Once upon a time there was a prince called John and a princess called Joy and together as The Civil Wars they lived happily ever after, producing music which captured audiences hearts. Thats how the story was supposed to end right? But this is a modern tale and the Prince and Princess went their separate ways and then there was silence.
I was at the last ever concert given by The Civil Wars at the Roundhouse London in 2012, it was a magical evening, the duo were at the top of their musical game and then they unexpectedly separated. Tentatively after many years John Paul White came back onto the musical scene in 2016 with his album ‘Belulah’ and travelled to these shores at Bush Hall, London to promote these songs and more importantly his return to music.
Last night at Islington Assembley Hall (5th September 2019) John Paul began his latest tour across Europe to promote his album ‘The Hurting Kind’. A very emotionally raw, visceral americana collection of songs which departs from the more folk/country music that he is known for. John Paul brings a stronger sense of his self into these songs building from personal family history and tragedies.
John Paul opened the night with ‘Wish I Could Write You A Song’ a haunting melody of love and loss. Continuing with ‘My Dreams Have All Come Home’, and ‘The Long Way Home’ These songs play your heartstrings like an orchestra and rather than make you melancholy they are love songs to the human spirit and it’s capacity to carry on through emotional and physical hardship.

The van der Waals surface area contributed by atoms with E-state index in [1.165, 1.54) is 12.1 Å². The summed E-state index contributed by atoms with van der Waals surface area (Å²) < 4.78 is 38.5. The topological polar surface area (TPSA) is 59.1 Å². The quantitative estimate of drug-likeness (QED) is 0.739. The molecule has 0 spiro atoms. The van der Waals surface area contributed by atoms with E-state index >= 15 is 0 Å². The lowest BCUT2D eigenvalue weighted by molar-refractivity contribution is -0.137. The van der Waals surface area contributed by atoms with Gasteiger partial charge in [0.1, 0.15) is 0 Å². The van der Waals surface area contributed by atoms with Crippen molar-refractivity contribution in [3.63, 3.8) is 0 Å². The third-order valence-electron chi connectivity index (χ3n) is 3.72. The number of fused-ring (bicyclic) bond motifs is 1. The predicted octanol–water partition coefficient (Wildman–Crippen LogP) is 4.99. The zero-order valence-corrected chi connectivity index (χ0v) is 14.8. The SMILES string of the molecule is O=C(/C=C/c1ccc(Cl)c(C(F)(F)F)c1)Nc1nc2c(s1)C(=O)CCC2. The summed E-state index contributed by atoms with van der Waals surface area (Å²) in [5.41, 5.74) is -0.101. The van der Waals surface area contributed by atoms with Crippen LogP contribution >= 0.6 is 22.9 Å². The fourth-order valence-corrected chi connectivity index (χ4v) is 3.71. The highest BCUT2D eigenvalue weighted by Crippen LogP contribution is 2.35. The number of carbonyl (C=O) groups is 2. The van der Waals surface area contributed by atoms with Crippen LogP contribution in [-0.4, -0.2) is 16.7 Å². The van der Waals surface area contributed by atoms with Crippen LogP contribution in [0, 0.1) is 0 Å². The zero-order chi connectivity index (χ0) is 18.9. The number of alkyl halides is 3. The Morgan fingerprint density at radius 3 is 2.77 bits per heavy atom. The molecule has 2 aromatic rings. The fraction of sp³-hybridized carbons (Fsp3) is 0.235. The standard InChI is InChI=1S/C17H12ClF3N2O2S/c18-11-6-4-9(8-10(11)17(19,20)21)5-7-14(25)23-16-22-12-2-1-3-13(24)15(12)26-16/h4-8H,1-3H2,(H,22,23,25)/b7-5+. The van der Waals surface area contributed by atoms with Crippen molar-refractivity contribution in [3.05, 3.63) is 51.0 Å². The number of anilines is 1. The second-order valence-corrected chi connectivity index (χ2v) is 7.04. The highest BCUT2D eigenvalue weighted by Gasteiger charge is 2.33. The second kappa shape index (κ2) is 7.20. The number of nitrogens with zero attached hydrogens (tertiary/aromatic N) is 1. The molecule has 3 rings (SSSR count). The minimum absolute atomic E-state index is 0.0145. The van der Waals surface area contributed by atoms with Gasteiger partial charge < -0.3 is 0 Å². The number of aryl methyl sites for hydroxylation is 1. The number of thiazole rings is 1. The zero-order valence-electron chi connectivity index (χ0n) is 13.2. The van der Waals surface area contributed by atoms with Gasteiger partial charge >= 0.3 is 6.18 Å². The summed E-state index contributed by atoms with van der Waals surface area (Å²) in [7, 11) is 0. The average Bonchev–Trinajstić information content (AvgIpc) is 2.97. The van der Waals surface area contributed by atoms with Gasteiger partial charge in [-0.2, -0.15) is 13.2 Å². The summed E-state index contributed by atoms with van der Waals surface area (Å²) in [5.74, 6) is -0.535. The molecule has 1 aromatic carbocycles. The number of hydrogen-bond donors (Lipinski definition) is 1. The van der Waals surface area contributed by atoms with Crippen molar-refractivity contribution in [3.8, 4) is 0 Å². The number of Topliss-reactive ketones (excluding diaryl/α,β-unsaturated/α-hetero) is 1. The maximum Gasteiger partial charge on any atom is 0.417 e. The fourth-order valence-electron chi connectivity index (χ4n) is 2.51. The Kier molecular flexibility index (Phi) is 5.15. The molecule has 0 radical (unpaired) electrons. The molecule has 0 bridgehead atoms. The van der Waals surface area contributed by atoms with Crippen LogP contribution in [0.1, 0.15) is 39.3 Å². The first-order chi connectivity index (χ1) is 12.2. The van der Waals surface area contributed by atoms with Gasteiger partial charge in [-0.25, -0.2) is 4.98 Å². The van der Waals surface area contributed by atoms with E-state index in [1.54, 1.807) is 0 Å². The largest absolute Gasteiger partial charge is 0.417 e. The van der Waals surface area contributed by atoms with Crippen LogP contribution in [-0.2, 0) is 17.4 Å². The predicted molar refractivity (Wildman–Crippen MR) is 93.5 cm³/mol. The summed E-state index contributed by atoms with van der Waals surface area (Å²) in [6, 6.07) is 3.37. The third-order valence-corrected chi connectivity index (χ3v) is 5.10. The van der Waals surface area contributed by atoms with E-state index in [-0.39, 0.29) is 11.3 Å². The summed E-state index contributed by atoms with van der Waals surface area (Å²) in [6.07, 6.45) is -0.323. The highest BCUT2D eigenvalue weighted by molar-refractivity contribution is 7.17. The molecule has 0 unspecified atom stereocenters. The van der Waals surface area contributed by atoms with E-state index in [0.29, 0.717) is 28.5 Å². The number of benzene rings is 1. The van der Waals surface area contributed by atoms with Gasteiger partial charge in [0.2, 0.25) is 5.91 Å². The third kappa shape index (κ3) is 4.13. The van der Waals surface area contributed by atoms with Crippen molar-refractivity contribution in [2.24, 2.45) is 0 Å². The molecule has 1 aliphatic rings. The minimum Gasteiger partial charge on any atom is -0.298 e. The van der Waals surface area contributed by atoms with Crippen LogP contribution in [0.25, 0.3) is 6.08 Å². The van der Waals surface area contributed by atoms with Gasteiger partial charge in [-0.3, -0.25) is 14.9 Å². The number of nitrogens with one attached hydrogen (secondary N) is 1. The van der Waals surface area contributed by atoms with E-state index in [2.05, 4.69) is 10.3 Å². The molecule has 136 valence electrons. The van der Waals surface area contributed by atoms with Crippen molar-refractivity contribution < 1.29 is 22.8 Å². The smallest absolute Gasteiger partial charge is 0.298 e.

One of the most powerful songs sung by John Paul that night for me was ‘James’ inspired by the country icon Glen Campbell and finding out he had Alzheimers and struggling with memory loss. To make that connection more personal in the lyrics John Paul changed the name of the protagonist to that of his father.
Then at the end of his set John Paul said he was going to perform a song he hadn’t played in front of an audience in seven years. That song was ‘Barton Hollow’. The crowd roared with appreciation and then fell silent to hear one half of ‘The Civil Wars’ perform one of their songs again. It was everything that you could hope for the soaring vocals, the guitar strings holding the melody and that connection that brought back memories of another time and place.
The encore consisted of just John Paul on stage singing ‘Once And Future Queen’ and ending with ‘Can’t Get You Out of My Head’ a fitting ending to a night of musical magic. After rapturous applause the evening was at and end but one thing remained for me to do and that was to meet the man himself John Paul White.
Earlier on in the evening waiting in line to enter the venue John Paul came and shook everyone’s hand who was there. When he came to me he said “You can’t pick me up again!” I replied ‘Are you sure?’, “Maybe” came back the answer said with a glint in his eye. When John Paul sees me after the concert he says “You’re the only one who got to do that no one else will!”